Thailand's Suvarnabhumi Airport and Kuala Lumpur International Airport were rated among the friendliest to Muslim travellers.
Spending by Muslim tourists was growing faster than the global rate and is forecast to reach US$192 billion (RM580 billion) a year by 2020, up from US$126 billion in 2011, according to a study by Crescentrating and another company released last year.

(Global Travel Industry News / 16 Jan 2013)

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Value of Islamic financing

WHILE Malaysia has become an internationally renowned centre for Islamic finance, the general public appear to have a very limited (if not flawed) understanding of it.
Most non-Muslims (and some Muslims) appear to be under the impression that there are only some terminology differences between the two, the main one being interest rate being termed as profit rate in Islamic finance.
Such a shallow understanding overlooks the fact that Islamic finance emphasises justice in financial transactions. Justice is a highly-regarded value in Islam.
The prohibition of interest in Islamic finance (IF) is due to it being viewed as an unjust practice. This is because, among others, the party providing the capital (financing) is able to enjoy a fixed return irres­pective whether the venture financed fails or succeeds.
However, it must be highlighted that most financing done by Islamic financial institutions (IFIs) currently are not based on profit-sharing modes of financing but sales-based transactions. This is mainly because the risk involved in equity-based financing is deemed to be too high for the risk appetite of financial institutions.
A sale or trade-based transaction with the profit factor included may appear very similar to a conventional lending transaction. However, a trade involves an underlying asset and changing of ownership of the asset, and impacts the real economy.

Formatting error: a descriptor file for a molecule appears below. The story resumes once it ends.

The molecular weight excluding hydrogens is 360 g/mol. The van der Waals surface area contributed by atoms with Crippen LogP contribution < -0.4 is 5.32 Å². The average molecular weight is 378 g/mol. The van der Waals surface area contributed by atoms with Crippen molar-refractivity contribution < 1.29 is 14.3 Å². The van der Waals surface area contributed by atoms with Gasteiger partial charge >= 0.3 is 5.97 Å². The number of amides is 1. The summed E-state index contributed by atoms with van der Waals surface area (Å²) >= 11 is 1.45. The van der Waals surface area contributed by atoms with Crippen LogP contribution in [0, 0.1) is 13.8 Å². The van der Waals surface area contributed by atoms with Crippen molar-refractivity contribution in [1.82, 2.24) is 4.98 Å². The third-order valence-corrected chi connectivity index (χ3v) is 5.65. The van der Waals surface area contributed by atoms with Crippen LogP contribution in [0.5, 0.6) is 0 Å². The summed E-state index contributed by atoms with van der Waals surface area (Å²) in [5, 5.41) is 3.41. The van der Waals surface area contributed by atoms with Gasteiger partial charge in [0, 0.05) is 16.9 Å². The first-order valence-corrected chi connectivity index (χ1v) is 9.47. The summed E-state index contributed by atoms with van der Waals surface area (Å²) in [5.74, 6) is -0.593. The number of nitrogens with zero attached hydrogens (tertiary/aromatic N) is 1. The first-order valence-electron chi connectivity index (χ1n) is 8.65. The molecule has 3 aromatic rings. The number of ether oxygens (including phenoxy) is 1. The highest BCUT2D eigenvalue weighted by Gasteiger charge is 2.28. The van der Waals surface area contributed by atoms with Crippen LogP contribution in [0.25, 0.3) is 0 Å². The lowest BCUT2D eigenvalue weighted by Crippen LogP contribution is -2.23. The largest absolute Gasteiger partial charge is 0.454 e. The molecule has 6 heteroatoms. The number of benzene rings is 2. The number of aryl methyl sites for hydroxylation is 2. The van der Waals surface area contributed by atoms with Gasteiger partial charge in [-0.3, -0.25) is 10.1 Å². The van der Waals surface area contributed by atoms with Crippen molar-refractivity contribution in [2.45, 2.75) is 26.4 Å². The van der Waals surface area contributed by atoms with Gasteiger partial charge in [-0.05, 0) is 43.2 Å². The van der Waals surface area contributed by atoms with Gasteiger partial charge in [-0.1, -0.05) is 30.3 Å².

The conventional finance system being motivated purely by profit, and also greed at times, allows finance to exist for its own sake and in isolation of real economic activity and can lead to situations like economic bubbles and related financial problems.
For the individual customer taking financing, while the cost (in terms of finance pricing) may be the same between IFIs and conventional banks, many features and practices of IFIs are fairer to the customer due to the underlying value of justice in Islamic finance.
For instance in IF, the penalty for late payment is about 1% compared with about 8% charged by conventional banks.
Further, because the penalty is only to deter customers from delaying payment and not to profit from the customer’s hardship, the penalty fees collected are used by the IFIs for charitable purposes.
There is also greater transparency when dealing with IFIs compared with conventional banks where, for instance, the selling price of a financial transaction states clearly how much the financing will cost to a customer during the tenure of the financing and enables the customer to make a more informed decision whether to take up the financing.
In a conventional transaction, customers are sometimes not fully aware of the terms and conditions.
I myself being formerly employed by a conventional bank have seen this happen.
Terms like minimum prescribed rate and penalty rate, clauses that were previously stated clearly in the Letter of Offer, were subsequently put under the attachment (which is in a smaller font than the Letter of Offer).
Often, this was done purely on advice of sales personnel so that they (the sales personnel) do not have to go through the difficult clauses with customers and therefore have a higher chance of closing the sale.
The customers are usually told that the terms and conditions in the attachment are standard clauses applied by all banks, and the customers are left to decipher the terms and conditions which are in fine print on their own.
Such practices are less likely to happen in IFIs because they are not purely motivated by profit but values of justice and transparency. Further, if you were to encounter any unfair terms, an IFI is more likely to consider removing the unjust term because the value of justice overrides the pursuit of profit.
In comparison, conventional banks are usually not willing to accommodate a legitimate request, until of course you report to Bank Negara or blow up the issue in the media.
There may be a fear among non- Muslims that practising Islamic banking means they become Muslims. Islamic banking is not about propagating the religion of Islam, but about providing an alternative form of banking which is based on the universal value of justice, and should thus be viewed positively.
Islamic banking can be likened to eating a halal burger, which may taste like a normal burger. However, if we know that it is more nutritional and better than a normal burger, aren’t we better off opting for the halal burger?
At the very least, our choice of opting for Islamic finance will result in conventional banks being forced to adopt fairer banking practices if they want to retain customers.

(The Star Online / 17 Jan 2013)